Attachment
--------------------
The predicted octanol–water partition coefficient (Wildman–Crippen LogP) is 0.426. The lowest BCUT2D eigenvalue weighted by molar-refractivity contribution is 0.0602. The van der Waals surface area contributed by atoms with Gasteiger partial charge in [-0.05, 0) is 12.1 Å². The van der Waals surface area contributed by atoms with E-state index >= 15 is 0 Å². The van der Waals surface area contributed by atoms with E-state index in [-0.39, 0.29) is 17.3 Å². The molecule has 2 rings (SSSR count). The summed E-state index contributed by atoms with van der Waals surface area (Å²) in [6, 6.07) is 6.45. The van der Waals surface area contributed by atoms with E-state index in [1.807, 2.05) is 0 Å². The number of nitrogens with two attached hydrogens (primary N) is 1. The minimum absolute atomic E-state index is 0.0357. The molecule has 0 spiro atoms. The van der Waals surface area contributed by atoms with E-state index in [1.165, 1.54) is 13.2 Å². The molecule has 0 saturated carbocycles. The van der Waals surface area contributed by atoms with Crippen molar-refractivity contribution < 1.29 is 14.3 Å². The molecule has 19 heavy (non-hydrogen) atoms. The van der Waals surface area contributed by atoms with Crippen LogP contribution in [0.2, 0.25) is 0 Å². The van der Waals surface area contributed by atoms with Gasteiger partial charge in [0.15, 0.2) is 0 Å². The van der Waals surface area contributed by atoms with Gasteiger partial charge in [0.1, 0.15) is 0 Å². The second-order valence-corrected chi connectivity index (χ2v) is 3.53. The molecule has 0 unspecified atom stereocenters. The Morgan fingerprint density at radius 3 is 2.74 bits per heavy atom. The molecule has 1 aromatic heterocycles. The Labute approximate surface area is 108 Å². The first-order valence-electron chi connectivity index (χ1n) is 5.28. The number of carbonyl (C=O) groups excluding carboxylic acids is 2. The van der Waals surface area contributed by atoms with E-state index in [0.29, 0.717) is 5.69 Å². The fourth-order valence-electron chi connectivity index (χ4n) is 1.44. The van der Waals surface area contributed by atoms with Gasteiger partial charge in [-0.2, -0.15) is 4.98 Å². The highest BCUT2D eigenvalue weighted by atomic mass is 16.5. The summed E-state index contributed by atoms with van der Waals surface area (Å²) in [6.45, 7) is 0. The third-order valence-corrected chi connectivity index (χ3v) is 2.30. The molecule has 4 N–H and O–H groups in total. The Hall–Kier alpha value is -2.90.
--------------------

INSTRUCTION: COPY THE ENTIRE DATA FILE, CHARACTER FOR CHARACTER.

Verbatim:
The predicted octanol–water partition coefficient (Wildman–Crippen LogP) is 0.426. The lowest BCUT2D eigenvalue weighted by molar-refractivity contribution is 0.0602. The van der Waals surface area contributed by atoms with Gasteiger partial charge in [-0.05, 0) is 12.1 Å². The van der Waals surface area contributed by atoms with E-state index >= 15 is 0 Å². The van der Waals surface area contributed by atoms with E-state index in [-0.39, 0.29) is 17.3 Å². The molecule has 2 rings (SSSR count). The summed E-state index contributed by atoms with van der Waals surface area (Å²) in [6, 6.07) is 6.45. The van der Waals surface area contributed by atoms with E-state index in [1.807, 2.05) is 0 Å². The number of nitrogens with two attached hydrogens (primary N) is 1. The minimum absolute atomic E-state index is 0.0357. The molecule has 0 spiro atoms. The van der Waals surface area contributed by atoms with E-state index in [1.165, 1.54) is 13.2 Å². The molecule has 0 saturated carbocycles. The van der Waals surface area contributed by atoms with Crippen molar-refractivity contribution < 1.29 is 14.3 Å². The molecule has 19 heavy (non-hydrogen) atoms. The van der Waals surface area contributed by atoms with Crippen LogP contribution in [0.2, 0.25) is 0 Å². The van der Waals surface area contributed by atoms with Gasteiger partial charge in [0.15, 0.2) is 0 Å². The van der Waals surface area contributed by atoms with Gasteiger partial charge in [0.1, 0.15) is 0 Å². The second-order valence-corrected chi connectivity index (χ2v) is 3.53. The molecule has 0 unspecified atom stereocenters. The Morgan fingerprint density at radius 3 is 2.74 bits per heavy atom. The molecule has 1 aromatic heterocycles. The Labute approximate surface area is 108 Å². The first-order valence-electron chi connectivity index (χ1n) is 5.28. The number of carbonyl (C=O) groups excluding carboxylic acids is 2. The van der Waals surface area contributed by atoms with E-state index in [0.29, 0.717) is 5.69 Å². The fourth-order valence-electron chi connectivity index (χ4n) is 1.44. The van der Waals surface area contributed by atoms with Gasteiger partial charge in [-0.2, -0.15) is 4.98 Å². The highest BCUT2D eigenvalue weighted by atomic mass is 16.5. The summed E-state index contributed by atoms with van der Waals surface area (Å²) in [6.45, 7) is 0. The third-order valence-corrected chi connectivity index (χ3v) is 2.30. The molecule has 4 N–H and O–H groups in total. The Hall–Kier alpha value is -2.90.